# SUMMARY SHEET PARTIAL DIFFERENTIATION Engineering Maths II (MAE111

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```							                           SUMMARY SHEET: PARTIAL DIFFERENTIATION
Engineering Maths II (MAE111), 2009
Fundamental deﬁnition: For function f = f (x, y) of two variables               Stationary Points: For f (x, y) a stationary point is deﬁned as where
x and y, the partial derivative wrt x is:                                       the rate of change is zero, so that

∂z       f (x + δx, y) − f (x, y)                                                             ∂f   ∂f
= lim                                                                                         =    = 0.
∂x  δx→0           δx                                                                         ∂x   ∂y
Note that this is effectively the rate of change of f in the x direction.       A stationary point may be minimum, maximum, or some other kind
Evaluation: Use the same rules as ordinary differentiation. When dif-           such as a saddle point.
ferentiating wrt one variable (say x), then treat other variables (say y)       For a MAXIMUM:
as constant.
2
Example: For                                                                          ∂2z                        ∂2z       ∂2z             ∂2z
<0       AND                            −                  >0
∂x2                        ∂x2       ∂y 2           ∂x∂y
2             2
z = f (x, y) = 4x + 3xy + 5y
For a MINIMUM:
the ﬁrst order partial derivatives are
2
∂2z                        ∂2z       ∂2z             ∂2z
∂z                                                             >0       AND                            −                  >0
=       8x + 3y                                      ∂x2                        ∂x2       ∂y 2           ∂x∂y
∂x
∂z
=       3x + 10y                               For a SADDLEPOINT:
∂y
2
∂2z        ∂2z           ∂2z
Higher Order Derivatives: For example, second order differential                                                       −                  <0
∂x2        ∂y 2         ∂x∂y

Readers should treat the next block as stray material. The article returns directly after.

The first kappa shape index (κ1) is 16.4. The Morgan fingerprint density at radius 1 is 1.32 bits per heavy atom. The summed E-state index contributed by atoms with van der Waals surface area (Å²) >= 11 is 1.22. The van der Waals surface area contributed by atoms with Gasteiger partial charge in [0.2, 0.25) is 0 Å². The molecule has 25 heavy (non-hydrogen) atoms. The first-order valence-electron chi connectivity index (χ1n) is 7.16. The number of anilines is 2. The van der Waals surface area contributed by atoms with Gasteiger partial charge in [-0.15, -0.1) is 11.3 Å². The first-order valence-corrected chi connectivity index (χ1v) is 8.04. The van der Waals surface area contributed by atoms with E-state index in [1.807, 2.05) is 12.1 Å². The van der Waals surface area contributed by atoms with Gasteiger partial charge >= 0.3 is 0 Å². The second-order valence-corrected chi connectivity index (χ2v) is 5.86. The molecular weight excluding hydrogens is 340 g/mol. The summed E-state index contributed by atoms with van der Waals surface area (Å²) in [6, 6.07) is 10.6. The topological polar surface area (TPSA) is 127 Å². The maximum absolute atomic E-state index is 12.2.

coefﬁcients:
∂2f ∂2f ∂2f ∂2f                                         (i.e., the function decreases in some directions, but increases in oth-
,    ,     ,      .
∂x2 ∂y 2 ∂x∂y ∂y∂x                                      ers).
Note: for most functions (actually continuous functions), the order of
Constrained Maxima and Minima: In order to ﬁnd a maximum or
partial differentiation is unimportant:
minimum of a function of several variables, which also satisﬁes a fur-
∂2f    ∂2f                                         ther constraint: use the constraint (or constraints) to eliminate one (or
=      .                                       more) of the variables. And then look for maxima/minima.
∂x∂y   ∂y∂x
Example: A cylindrical tin is to be made out of 600π cm2 of sheet
Small Increments: The approximate change in a function z(x, y) due              metal. What choice of radius r and height h will give the tin a maxi-
to small changes in x and y (denoted by δx, δy) is given by                     mum volume? Volume: V = πr2 h, surface area (including ends)
∂z      ∂z                                                                                          S
δz ≈       δx +    δy.                                                  S = 2πrh + 2πr2            ⇒h=         −r
∂x      ∂y                                                                                         2πr
This can be used for error estimation for a calculated quantity which           Substituting for h into equation for V :
depends on measurements with some fractional errors.
S       Sr
Total Derivative: For f (x, y) and if x = x(t) and y = y(t), where t                              V = πr2           −r =    − πr 3
is another variable, then                                                                                       2πr      2

df   ∂f dx   ∂f dy                                       Then ﬁnd value of r giving maximum V (remembering that S is ﬁxed.
=       +       .                                     And so on . . .
dt   ∂x dt   ∂y dt
Curve Fitting by Least Squares: For a set of n data points (xi , yi ),
Note mixture of partial and ordinary derivatives.
with i = 1, . . . n, choose a suitable curve to “ﬁt” the data, eg a straight
Change of Variables: Consider function z = z(x, y), where the vari-             line y = a + bx (but it could be some other function). For each data
ables x and y are themselves functions of another pair of variables u           point compute the y distance from the curve, and then square and then
and v, so that                                                                  add up for all the points:

x = x(u, v)     and        y = y(u, v).                                                 n

S=          (yi − a − bxi )2 = S(a, b)
If z is considered as a function of u and v then                                                        i=1

∂z          ∂z ∂x   ∂z ∂y
=           +                                       The best (“least squares”) ﬁt is when the function S(a, b) is a mini-
∂u          ∂x ∂u   ∂y ∂u                                 mum. Therefore the best ﬁt is given by the values of a and b for which
∂z          ∂z ∂x   ∂z ∂y                                 S is stationary:
=           +
∂v          ∂x ∂v   ∂y ∂v                                                         ∂S           ∂S
= 0,         = 0.
∂a           ∂b

Text Book References
Mathematics for Engineers         Engineering Mathematics
Croft & Davison                   Stroud (4th & 5th Editions)
Partial Differentiation        –                                 Programme 10, 11

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